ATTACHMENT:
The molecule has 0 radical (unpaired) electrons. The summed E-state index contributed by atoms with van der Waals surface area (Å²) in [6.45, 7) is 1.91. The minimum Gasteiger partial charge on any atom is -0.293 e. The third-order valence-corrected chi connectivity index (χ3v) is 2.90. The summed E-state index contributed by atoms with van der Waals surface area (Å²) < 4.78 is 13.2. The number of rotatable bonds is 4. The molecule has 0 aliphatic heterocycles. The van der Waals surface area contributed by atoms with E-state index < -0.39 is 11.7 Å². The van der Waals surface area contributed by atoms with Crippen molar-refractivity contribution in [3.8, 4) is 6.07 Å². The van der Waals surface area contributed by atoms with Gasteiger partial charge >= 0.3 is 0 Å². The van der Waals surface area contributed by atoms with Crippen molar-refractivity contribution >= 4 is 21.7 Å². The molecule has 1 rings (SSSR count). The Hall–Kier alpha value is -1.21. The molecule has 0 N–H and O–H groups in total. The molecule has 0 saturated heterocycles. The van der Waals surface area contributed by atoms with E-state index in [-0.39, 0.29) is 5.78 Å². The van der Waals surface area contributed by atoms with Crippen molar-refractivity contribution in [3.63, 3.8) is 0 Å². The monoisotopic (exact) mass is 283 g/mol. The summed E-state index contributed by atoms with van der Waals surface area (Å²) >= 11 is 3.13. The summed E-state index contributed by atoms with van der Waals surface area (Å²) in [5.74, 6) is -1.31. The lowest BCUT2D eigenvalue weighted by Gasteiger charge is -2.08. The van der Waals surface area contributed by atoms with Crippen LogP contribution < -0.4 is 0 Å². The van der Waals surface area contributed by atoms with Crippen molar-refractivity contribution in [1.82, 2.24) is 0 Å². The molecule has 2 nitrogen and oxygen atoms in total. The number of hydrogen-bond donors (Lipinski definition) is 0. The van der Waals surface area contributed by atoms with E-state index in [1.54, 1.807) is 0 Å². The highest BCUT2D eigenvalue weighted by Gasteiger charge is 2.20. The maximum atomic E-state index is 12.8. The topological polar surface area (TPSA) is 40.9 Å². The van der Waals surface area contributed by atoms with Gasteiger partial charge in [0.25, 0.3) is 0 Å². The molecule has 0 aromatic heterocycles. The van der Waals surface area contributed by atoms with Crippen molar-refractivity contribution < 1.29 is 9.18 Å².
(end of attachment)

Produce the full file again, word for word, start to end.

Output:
The molecule has 0 radical (unpaired) electrons. The summed E-state index contributed by atoms with van der Waals surface area (Å²) in [6.45, 7) is 1.91. The minimum Gasteiger partial charge on any atom is -0.293 e. The third-order valence-corrected chi connectivity index (χ3v) is 2.90. The summed E-state index contributed by atoms with van der Waals surface area (Å²) < 4.78 is 13.2. The number of rotatable bonds is 4. The molecule has 0 aliphatic heterocycles. The van der Waals surface area contributed by atoms with E-state index < -0.39 is 11.7 Å². The van der Waals surface area contributed by atoms with Crippen molar-refractivity contribution in [3.8, 4) is 6.07 Å². The van der Waals surface area contributed by atoms with Gasteiger partial charge >= 0.3 is 0 Å². The van der Waals surface area contributed by atoms with Crippen molar-refractivity contribution >= 4 is 21.7 Å². The molecule has 1 rings (SSSR count). The Hall–Kier alpha value is -1.21. The molecule has 0 N–H and O–H groups in total. The molecule has 0 saturated heterocycles. The van der Waals surface area contributed by atoms with E-state index in [-0.39, 0.29) is 5.78 Å². The van der Waals surface area contributed by atoms with Crippen molar-refractivity contribution in [3.63, 3.8) is 0 Å². The monoisotopic (exact) mass is 283 g/mol. The summed E-state index contributed by atoms with van der Waals surface area (Å²) >= 11 is 3.13. The summed E-state index contributed by atoms with van der Waals surface area (Å²) in [5.74, 6) is -1.31. The lowest BCUT2D eigenvalue weighted by Gasteiger charge is -2.08. The van der Waals surface area contributed by atoms with Crippen LogP contribution < -0.4 is 0 Å². The van der Waals surface area contributed by atoms with Crippen molar-refractivity contribution in [1.82, 2.24) is 0 Å². The molecule has 2 nitrogen and oxygen atoms in total. The number of hydrogen-bond donors (Lipinski definition) is 0. The van der Waals surface area contributed by atoms with E-state index in [1.54, 1.807) is 0 Å². The highest BCUT2D eigenvalue weighted by Gasteiger charge is 2.20. The maximum atomic E-state index is 12.8. The topological polar surface area (TPSA) is 40.9 Å². The van der Waals surface area contributed by atoms with Gasteiger partial charge in [0.25, 0.3) is 0 Å². The molecule has 0 aromatic heterocycles. The van der Waals surface area contributed by atoms with Crippen molar-refractivity contribution < 1.29 is 9.18 Å².